A look inside one NYC hospital on the front line of the coronavirus crisis

Inside the Intensive Care Unit on the eighth floor of Maimonides Medical Center in Brooklyn, the IV drip bags are eerily out of place.

Instead of hanging on metal stands next to the patients’ beds, they’re all out in the hallway — with extra-long tubing delivering drugs, nourishment and fluids to critically ill coronavirus victims in rooms behind closed doors.

The drastic measure — which allows doctors and nurses to treat people without exposure to their deadly disease — was shown to The Post during an exclusive tour of the hospital as it braces for the expected “apex” of the outbreak in New York later this month.

Inside the ICU rooms, 26 patients were lying in beds on Tuesday, more than twice the normal caseload of just 12.

Most were older men and women, about three-quarters of whom were heavily sedated and attached to ventilators, mercifully unaware of the tubes stuck down their tracheas and the machines that keep their lungs working and their bodies alive.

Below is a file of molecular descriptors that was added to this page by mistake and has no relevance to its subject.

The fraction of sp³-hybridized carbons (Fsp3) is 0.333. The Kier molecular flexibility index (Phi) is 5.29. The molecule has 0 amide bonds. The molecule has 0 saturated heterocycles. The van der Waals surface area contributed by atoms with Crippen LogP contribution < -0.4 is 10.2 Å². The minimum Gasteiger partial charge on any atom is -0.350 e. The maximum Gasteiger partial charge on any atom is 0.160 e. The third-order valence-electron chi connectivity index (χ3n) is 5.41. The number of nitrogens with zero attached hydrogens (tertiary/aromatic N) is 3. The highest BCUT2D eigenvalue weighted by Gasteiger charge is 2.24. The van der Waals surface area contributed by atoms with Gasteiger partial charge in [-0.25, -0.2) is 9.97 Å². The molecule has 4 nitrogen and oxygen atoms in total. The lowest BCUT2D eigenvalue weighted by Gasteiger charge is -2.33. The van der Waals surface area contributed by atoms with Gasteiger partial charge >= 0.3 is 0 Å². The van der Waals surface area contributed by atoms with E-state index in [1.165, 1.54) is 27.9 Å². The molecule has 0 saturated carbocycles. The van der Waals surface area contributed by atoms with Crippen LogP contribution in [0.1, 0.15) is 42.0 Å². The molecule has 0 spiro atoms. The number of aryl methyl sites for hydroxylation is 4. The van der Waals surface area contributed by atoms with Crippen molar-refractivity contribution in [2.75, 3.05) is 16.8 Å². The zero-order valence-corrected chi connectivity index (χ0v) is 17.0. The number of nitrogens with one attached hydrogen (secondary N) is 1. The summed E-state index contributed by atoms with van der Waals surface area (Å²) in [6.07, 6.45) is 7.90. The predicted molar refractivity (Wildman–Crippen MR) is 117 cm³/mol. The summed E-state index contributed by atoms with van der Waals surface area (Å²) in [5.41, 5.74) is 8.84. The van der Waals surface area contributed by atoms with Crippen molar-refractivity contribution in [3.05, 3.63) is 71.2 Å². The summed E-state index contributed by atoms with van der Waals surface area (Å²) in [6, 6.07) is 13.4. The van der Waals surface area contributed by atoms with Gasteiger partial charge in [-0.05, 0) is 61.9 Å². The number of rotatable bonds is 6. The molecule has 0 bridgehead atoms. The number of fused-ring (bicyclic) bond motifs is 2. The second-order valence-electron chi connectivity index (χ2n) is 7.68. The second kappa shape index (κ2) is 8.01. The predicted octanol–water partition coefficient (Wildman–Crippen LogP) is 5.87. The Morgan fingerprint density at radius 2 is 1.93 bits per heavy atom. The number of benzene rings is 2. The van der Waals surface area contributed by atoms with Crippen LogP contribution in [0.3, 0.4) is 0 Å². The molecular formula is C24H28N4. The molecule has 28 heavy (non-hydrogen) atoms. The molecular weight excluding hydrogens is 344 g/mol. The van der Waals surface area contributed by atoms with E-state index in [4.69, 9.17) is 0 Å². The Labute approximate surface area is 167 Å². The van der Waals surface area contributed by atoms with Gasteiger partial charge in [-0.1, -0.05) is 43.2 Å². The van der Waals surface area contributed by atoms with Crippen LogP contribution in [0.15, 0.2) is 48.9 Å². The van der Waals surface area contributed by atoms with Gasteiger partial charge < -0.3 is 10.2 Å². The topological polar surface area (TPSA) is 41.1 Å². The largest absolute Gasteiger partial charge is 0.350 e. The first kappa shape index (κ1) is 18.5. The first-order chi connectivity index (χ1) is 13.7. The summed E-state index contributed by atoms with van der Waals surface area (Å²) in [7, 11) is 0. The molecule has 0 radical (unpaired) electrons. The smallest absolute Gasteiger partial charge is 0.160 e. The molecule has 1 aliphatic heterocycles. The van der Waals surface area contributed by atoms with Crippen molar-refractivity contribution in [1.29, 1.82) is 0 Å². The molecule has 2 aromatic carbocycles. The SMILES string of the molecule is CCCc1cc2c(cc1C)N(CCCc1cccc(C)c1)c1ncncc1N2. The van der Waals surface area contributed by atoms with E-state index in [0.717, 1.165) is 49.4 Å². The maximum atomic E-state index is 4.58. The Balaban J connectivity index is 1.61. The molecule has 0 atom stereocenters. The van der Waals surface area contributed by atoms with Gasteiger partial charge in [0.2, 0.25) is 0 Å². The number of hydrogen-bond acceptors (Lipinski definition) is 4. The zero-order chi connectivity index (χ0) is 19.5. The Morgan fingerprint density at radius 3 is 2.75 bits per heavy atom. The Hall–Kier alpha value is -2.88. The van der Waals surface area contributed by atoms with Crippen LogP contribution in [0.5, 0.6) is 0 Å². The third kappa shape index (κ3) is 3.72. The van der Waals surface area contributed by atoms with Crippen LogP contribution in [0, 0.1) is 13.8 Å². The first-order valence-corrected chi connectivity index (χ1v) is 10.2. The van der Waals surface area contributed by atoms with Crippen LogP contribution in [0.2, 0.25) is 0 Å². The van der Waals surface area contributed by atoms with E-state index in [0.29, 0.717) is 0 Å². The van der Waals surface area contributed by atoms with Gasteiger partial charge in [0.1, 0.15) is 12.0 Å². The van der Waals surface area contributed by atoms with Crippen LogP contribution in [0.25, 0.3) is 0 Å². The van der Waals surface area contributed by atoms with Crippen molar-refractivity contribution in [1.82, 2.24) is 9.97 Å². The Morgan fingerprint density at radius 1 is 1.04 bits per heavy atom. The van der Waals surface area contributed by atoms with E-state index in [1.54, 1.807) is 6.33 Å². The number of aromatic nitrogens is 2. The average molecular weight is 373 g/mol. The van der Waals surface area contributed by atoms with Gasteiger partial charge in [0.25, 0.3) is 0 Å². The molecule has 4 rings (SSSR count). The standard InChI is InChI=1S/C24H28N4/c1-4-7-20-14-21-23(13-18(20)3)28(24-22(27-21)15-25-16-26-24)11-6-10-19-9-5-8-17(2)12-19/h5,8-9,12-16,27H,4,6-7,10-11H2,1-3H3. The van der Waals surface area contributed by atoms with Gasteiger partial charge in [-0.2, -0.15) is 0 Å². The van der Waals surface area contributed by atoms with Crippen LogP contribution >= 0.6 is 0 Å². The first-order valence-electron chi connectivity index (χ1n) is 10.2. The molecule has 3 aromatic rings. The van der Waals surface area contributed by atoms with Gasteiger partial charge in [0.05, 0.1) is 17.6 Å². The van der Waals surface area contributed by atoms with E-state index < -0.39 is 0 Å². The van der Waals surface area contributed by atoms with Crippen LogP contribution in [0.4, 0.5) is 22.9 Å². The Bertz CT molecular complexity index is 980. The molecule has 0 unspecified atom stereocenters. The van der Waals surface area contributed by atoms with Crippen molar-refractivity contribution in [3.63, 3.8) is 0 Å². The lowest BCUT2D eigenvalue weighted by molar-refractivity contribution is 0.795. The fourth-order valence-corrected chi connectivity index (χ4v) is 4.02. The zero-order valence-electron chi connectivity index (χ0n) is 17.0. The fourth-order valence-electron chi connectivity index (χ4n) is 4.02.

But one young man — who appeared to be in his early 30s and otherwise fit, unshaven and with his brown hair in a crew cut — was awake and propped up on his bed.

A clear plastic oxygen mask was strapped to his face, and the silent hiss of the tank was his only companion as he stared with a desperate and forlorn look through the glass in the doors to his room.

“The most scary thing is to see how rapidly the patients deteriorate,” said Celeste Bethon, the Borough Park medical center’s vice president of nursing.

“When they deteriorate, they deteriorate very quickly. Their oxygen levels drop very quickly and it’s very difficult for us to get them back to where we want them to be.”

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